HomeBlogHow to make a Container Garden for Juvenile Assassin Bugs
How to make a Container Garden for Juvenile Assassin Bugs
Tinley Park NARBC Reptile Show was last weekend, and it was a blast! While there vending with
Josh's Frogs, I picked up a group of 6 juvenile assassin bugs. These brightly colored inverts from Africa make pretty amazing display animals, I was told, so I decided I'd want to keep them on my desk. After researching them a bit, I learned that younger animals required higher humidity conditions compared to adults, so I constructed a container garden for them.Want to learn more about keeping reptiles and amphibians? Want to hear about the latest products and be informed about current sales at www.JoshsFrogs.com? Enter your name and email below![contact-form to='[email protected]' subject='BLOG NEWSLETTER SIGNUP'][contact-field label='Name' type='name' required='1'/][contact-field label='Email' type='email' required='1'/][/contact-form]
First, I choose a large (~1 gallon) glass container with a lid that fit securely, but had several small air gaps. Assassin bugs require ventilation, so I didn't want to keep them in too soggy of an environment. As adults, assassin bugs require more ventilation than this enclosure will provide, so they'll be moved down the road. I rinsed the container out with water, then was ready to set it up!
Next, I placed about a 1"" layer of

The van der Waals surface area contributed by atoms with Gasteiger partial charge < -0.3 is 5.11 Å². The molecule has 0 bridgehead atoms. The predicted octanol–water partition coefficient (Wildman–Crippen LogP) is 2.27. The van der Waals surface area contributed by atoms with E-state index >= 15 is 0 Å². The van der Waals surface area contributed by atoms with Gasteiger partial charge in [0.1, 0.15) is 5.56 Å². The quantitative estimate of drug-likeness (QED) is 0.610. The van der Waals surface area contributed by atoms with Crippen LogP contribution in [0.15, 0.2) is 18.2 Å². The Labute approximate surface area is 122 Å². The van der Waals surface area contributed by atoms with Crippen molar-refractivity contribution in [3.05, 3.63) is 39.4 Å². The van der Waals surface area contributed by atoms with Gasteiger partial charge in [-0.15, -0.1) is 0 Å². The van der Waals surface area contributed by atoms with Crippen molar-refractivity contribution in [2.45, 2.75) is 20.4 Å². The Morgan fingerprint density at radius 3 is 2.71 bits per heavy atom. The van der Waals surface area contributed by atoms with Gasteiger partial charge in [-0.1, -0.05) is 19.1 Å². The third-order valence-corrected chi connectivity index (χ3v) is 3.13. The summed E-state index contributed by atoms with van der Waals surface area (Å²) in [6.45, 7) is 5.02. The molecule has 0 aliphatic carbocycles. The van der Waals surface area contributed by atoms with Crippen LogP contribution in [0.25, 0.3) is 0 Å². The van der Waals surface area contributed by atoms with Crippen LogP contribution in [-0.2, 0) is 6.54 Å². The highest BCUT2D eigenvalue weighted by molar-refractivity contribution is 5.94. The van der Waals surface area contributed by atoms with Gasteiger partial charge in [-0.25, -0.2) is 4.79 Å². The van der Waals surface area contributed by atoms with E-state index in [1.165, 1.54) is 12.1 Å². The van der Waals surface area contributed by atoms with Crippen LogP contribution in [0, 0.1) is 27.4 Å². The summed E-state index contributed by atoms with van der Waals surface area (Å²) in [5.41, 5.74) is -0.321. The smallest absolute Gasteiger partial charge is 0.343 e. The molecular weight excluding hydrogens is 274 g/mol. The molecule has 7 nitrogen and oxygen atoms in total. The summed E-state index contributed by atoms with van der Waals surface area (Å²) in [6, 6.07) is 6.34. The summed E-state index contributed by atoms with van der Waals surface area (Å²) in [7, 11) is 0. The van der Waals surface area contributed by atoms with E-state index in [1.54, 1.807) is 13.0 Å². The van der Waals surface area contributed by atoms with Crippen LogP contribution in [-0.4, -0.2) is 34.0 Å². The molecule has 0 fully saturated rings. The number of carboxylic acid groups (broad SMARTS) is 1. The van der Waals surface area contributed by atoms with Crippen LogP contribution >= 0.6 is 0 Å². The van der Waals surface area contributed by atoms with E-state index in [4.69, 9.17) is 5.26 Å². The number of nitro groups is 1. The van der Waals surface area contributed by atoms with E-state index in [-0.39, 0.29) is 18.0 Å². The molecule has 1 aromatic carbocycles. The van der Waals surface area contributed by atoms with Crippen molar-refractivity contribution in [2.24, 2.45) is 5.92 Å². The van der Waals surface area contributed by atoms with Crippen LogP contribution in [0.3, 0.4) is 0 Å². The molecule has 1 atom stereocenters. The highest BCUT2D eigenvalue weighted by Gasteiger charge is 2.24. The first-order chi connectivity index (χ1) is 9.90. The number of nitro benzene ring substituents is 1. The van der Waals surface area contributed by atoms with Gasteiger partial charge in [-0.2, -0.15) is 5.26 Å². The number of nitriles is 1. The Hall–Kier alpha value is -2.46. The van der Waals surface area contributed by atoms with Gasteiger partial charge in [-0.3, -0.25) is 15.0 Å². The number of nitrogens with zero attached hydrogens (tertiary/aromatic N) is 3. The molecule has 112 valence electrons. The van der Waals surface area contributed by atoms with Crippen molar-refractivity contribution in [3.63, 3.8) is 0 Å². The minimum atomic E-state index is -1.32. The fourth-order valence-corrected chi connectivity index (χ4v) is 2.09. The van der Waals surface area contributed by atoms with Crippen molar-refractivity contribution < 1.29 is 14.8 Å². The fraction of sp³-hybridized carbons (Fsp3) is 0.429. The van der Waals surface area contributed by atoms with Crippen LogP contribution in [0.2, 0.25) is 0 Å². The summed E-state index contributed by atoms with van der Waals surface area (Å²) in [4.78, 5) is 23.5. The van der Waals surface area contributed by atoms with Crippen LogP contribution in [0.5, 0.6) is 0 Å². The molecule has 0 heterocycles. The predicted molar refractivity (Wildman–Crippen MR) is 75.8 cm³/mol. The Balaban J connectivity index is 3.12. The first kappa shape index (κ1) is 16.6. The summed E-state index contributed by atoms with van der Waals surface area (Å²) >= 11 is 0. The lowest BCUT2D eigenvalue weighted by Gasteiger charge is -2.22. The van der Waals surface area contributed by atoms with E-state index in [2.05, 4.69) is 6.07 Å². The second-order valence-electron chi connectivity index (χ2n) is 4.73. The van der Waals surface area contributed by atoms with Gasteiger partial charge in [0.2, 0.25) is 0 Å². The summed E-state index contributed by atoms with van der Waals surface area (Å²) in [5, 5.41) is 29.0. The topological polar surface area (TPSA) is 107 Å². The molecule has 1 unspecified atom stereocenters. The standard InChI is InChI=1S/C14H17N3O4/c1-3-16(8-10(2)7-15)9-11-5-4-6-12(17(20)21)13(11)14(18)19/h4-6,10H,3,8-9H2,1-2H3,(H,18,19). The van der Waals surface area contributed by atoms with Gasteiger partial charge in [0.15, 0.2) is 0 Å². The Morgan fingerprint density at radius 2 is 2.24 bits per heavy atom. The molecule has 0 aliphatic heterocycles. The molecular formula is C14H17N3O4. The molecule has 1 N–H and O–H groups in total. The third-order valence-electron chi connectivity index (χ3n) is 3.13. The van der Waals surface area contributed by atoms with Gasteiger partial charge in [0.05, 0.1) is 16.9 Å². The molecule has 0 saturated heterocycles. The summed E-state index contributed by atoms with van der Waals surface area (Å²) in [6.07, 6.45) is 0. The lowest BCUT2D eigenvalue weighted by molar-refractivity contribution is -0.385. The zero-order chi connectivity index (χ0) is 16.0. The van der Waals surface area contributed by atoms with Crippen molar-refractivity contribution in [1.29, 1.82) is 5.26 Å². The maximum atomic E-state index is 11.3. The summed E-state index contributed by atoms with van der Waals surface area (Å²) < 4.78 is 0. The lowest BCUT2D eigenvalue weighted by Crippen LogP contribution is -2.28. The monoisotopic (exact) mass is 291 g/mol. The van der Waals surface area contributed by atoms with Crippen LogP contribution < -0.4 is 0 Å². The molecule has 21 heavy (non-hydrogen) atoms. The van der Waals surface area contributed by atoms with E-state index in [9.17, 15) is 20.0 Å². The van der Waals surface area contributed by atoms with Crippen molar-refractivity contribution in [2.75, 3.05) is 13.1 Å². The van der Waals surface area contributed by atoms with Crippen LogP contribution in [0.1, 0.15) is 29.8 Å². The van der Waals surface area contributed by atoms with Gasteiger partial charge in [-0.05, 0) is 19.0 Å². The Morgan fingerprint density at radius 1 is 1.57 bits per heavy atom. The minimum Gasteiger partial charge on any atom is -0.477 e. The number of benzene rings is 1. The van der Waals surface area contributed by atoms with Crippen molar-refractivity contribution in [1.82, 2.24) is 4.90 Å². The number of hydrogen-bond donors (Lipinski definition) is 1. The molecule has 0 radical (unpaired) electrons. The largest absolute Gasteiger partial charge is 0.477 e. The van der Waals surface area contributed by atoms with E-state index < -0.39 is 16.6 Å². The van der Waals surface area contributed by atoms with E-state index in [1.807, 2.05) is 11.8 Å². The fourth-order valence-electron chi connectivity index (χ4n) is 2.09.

Josh's Frogs False Bottom in my future assassin bug container garden. Josh's Frogs False Bottom will provide a place for any excess water to go without rotting out the above substrate, and allows for excellent drainage. It's also super light weight, and makes moving the container easy.
3-17-2019 - False Bottom has been discontinued by the manufacturer. Until we find a suitable replacement, we recommend using Hydroton as a substitute.After the False Bottom was in place, I added in a
small cork tube, which will serve as a planter and a place for the assassin bugs to hang out.
After the cork tube was in place, I put in a thin layer of
Josh's Frogs Sheet Moss. This should grow over time, and will also serve as a good growth medium for the plants chosen for the assassin bug container garden. The sheet moss will also be an easy substrate to keep clean, and remove dried cricket carcasses from after the assassin bugs are done with them. Next, I planted a small
Korean Rock Fern in the hollow cavity of the cork tube, along with some Josh's Frogs ABG Mix. After the fern was planted, I added in a few small pieces of
spikemoss to provide a nice ground cover. After all the plants were in, I added water to moisten the plants and to maintain about a 1/2"" layer of standing water at the bottom of the container.
Finally, the assassin bug container garden was done. Time to add the assassin bugs! I carefully prodded them out of their temporary housing in a deli cup into their new environment, making sure to keep my distance from their potentially harmful bite and ability to spew irritating chemicals. So far, the assassin bugs seem to be enjoying their new habitat, and have already accepted a lunch of delicious cricket. Some research suggested they make like it a bit warmer, while others stated they'd be fine at room temperature, so I'll continue to monitor how they do, and may add a small
heat pad under the container.